A major reason for frustration expressed by both groups was the recurrence of unexpected delays due to slow production, remakes, or repairs, resulting in loss of revenue and clinical time and compromising quality of patient care. Dental laboratory technicians attributed these issues to insufficient information or poor-quality records provided by clinicians.

LT4: “The dentist should add more detailed information beforehand. Unfortunately, this is where the remake begins.”

Dental clinicians reported that the repetition of impressions is indeed stressful and challenging, especially in patients with limited mouth opening or uncooperative children. However, they felt that laboratory technicians sometimes lack empathy when asking the clinicians to resend better quality work.

D6: “My record time was eight times; I had to repeat the impression for a single crown.”

Participants emphasized that a clear understanding of patient preferences, especially those related to cosmetics and shade selection, was important for patients’ acceptance of the final treatment. Some technicians highlighted that proper expectation alignment with patients begins by establishing a patient-technician rapport through personal meetings to discuss patients’ esthetic preferences. This would help personalize the treatment and fabricate the desired appliances while accounting for a patient’s character and face shape.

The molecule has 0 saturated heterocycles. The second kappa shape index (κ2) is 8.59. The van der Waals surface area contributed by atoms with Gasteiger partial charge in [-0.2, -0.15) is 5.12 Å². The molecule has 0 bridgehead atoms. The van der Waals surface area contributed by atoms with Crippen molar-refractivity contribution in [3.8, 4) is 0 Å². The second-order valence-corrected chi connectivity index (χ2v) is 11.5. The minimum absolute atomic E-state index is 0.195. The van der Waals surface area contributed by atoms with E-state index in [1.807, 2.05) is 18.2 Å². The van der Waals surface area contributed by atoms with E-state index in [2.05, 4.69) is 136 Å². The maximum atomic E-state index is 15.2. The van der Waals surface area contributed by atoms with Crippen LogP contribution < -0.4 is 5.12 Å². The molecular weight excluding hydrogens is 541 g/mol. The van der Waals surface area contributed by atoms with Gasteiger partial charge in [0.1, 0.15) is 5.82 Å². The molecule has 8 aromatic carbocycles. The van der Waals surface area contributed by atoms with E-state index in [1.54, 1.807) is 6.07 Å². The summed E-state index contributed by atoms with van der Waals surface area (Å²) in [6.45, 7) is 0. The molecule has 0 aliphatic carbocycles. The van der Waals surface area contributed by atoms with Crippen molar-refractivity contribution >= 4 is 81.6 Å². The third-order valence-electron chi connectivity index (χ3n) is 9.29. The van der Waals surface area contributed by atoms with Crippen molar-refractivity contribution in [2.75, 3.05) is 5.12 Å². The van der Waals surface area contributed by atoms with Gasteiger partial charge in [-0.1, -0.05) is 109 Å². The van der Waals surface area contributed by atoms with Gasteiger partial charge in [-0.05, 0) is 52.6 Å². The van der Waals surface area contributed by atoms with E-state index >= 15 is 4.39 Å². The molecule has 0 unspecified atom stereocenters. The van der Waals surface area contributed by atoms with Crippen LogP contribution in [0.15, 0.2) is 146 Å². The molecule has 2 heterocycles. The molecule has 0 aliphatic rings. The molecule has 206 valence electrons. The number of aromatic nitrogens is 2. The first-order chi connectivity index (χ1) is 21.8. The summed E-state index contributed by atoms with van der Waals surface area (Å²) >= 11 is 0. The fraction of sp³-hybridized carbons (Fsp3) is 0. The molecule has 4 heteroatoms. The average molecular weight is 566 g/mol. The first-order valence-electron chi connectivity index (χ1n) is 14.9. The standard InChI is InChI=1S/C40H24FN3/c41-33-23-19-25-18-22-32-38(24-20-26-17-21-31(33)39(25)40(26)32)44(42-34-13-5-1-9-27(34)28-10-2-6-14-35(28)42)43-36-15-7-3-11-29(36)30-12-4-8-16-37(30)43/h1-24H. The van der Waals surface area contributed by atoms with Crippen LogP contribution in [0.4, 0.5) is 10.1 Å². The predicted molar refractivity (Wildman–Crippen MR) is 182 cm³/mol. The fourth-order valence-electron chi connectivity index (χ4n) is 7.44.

Theme 3. Teamwork dynamics

Participants valued one-to-one relationships rather than transactional ones. They emphasized that mutual trust, respect, and understanding nourished relationships and helped transform them from work-based to more personal camaraderie and friendship over time.

LT1: “The laboratory is not a post office where you drop and collect the cases. Even pro-technicians cannot do great work without communication.”

D5: “There is a human factor; the laboratory sent a thank you card and a candy with the case.”

Participants appreciated “working together” as a team towards a shared goal of providing patients with high-quality dental treatment. Long-term relationships created a sense of loyalty between clinicians and technicians because the two parties understand each other’s preferences, resulting in a smoother and “harmonious” interaction.

D4: “They [the clinician and laboratory technician] have this compatible, symbiotic relationship that made the result of the crown almost perfect. Their relationship was for 30 years. It wasn’t a 2- or 3-year kind of relationship.”

D6: “I have worked with a technician for 4 to 5 years, and we have this harmony going on. We have developed a system. That is why I no longer send my cases outside. We taught each other. He has his input, and I have mine. We have reached a middle ground where we understand each other”.

The dental technicians felt that dental clinicians are the leaders in this relationship, and they are expected to be empathetic listeners to both the patients’ demands and the technicians’ input.

LT2: “They [clinicians] are the brain, and we [laboratory technicians] are the muscle.”

Technicians who felt left out of treatment planning for some cases, highlighted that their involvement made them feel valued as members of the dental team and more engaged. Furthermore, the implementation of their suggestions made them feel confident.

Participants appreciated when the other party was receptive to feedback on their work. They expressed that admitting mistakes reflected their self-accountability and increased their respect, strengthening their professional relationships.